Home > Patient information > Presenting treatment options and communicating their risks and harms in patient-directed knowledge tools

Structuring the presentation

Structured presentations (especially with question and answer approaches) for presenting treatment options were well received and understood in work with patients and the public (DECIDE patients and public, Santesso et al. 2015). When summarising evidence on treatment options for patients and the public, a simple tabular format, as shown in figure 5, allows easy comparison and improves comprehension of treatment benefits and harms (DECIDE patients and public, Glenton et al. 2010, Loudon et al. 2014, Santesso et al. 2015, Santesso et al. 2016). ‘No treatment’ (doing nothing) should be considered and presented as an option to help people understand the benefits and risks of interventions. Presenting the benefits and harms for each option allows patients and the public to weigh these options against their personal values and preferences and can support conversations with healthcare professionals, something patients and the public have asked for (Santesso et al. 2016). It should be clear that information presented on the benefits and harms of treatment options is based on a systematic search and appraisal of the evidence.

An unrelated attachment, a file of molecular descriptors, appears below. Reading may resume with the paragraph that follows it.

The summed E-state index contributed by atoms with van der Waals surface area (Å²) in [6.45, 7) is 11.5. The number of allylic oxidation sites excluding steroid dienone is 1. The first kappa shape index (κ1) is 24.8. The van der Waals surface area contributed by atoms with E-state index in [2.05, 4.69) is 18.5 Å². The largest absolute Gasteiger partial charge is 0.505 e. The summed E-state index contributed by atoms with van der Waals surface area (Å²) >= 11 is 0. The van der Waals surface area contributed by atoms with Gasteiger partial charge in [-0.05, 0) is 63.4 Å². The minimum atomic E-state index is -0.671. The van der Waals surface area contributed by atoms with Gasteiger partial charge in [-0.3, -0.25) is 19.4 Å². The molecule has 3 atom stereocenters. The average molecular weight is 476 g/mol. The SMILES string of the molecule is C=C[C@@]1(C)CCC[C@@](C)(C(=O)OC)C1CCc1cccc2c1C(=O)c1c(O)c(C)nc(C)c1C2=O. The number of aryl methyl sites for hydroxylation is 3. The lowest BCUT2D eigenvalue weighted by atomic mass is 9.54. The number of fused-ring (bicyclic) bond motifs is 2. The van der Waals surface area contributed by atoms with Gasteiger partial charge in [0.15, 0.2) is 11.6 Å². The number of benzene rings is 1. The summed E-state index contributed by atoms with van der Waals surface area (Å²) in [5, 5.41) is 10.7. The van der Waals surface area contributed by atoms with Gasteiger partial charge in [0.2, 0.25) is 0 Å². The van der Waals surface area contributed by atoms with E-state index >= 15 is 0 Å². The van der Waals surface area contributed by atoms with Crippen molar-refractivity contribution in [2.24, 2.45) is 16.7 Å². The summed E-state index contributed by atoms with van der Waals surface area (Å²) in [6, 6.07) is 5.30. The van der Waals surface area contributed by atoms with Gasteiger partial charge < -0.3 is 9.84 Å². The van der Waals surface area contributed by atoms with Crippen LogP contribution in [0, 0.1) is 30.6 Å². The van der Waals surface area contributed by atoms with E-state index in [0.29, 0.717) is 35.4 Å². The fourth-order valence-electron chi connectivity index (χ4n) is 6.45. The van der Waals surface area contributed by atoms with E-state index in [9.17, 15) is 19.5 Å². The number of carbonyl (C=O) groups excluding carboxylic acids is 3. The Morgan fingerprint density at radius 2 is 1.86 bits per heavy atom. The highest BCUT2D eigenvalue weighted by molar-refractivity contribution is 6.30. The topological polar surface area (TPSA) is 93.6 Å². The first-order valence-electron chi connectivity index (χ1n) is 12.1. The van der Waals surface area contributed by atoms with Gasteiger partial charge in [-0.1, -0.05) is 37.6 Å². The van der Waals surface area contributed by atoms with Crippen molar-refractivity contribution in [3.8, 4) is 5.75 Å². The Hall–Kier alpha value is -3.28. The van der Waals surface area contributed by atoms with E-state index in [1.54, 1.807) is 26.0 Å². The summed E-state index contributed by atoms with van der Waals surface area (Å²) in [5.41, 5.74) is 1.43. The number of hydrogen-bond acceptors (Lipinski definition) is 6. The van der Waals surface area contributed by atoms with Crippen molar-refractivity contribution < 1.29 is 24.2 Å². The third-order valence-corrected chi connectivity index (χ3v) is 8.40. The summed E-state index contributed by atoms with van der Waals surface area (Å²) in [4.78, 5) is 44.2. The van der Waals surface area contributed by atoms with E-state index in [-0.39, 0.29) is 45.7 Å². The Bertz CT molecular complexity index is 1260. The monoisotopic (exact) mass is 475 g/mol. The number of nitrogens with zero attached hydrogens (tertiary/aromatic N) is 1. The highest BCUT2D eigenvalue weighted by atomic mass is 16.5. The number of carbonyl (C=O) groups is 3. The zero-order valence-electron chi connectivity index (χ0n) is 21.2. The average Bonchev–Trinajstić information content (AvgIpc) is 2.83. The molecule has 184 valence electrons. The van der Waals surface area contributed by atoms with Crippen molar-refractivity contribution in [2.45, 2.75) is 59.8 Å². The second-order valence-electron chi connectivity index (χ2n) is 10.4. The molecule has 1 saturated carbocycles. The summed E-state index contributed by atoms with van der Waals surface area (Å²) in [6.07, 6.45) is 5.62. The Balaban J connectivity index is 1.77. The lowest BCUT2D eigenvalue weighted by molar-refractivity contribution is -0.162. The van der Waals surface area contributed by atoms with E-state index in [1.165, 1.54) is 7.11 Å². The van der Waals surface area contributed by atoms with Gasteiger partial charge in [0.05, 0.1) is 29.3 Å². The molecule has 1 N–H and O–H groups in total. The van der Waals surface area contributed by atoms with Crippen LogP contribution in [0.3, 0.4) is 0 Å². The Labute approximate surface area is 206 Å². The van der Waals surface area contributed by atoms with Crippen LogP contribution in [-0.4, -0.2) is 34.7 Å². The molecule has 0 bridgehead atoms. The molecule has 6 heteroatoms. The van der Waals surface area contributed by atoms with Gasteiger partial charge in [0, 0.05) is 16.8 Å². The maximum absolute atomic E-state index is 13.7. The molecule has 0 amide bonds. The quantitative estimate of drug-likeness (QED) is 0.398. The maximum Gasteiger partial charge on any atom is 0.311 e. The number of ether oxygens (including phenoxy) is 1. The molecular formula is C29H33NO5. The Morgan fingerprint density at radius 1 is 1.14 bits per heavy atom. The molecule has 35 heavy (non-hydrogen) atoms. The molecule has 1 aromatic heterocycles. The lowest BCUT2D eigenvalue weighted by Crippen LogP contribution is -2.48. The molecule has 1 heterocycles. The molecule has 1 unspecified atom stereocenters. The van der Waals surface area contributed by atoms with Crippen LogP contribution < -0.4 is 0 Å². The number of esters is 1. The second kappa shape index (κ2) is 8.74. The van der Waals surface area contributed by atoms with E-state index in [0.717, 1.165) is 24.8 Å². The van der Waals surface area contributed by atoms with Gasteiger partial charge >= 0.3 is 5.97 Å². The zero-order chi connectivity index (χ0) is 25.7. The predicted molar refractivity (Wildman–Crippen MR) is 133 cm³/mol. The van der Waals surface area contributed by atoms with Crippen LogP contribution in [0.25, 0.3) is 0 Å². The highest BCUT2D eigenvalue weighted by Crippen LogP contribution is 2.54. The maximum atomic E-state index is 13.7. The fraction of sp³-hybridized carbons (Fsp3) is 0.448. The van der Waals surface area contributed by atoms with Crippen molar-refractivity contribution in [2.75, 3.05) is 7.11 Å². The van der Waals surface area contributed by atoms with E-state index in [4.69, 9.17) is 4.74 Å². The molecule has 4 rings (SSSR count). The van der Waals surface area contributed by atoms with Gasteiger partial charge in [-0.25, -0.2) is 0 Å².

Figure 5 Example of presenting treatment options in SIGN’s patient version of mood disorders in pregnancy

Using qualitative and quantitative statements about benefits and harms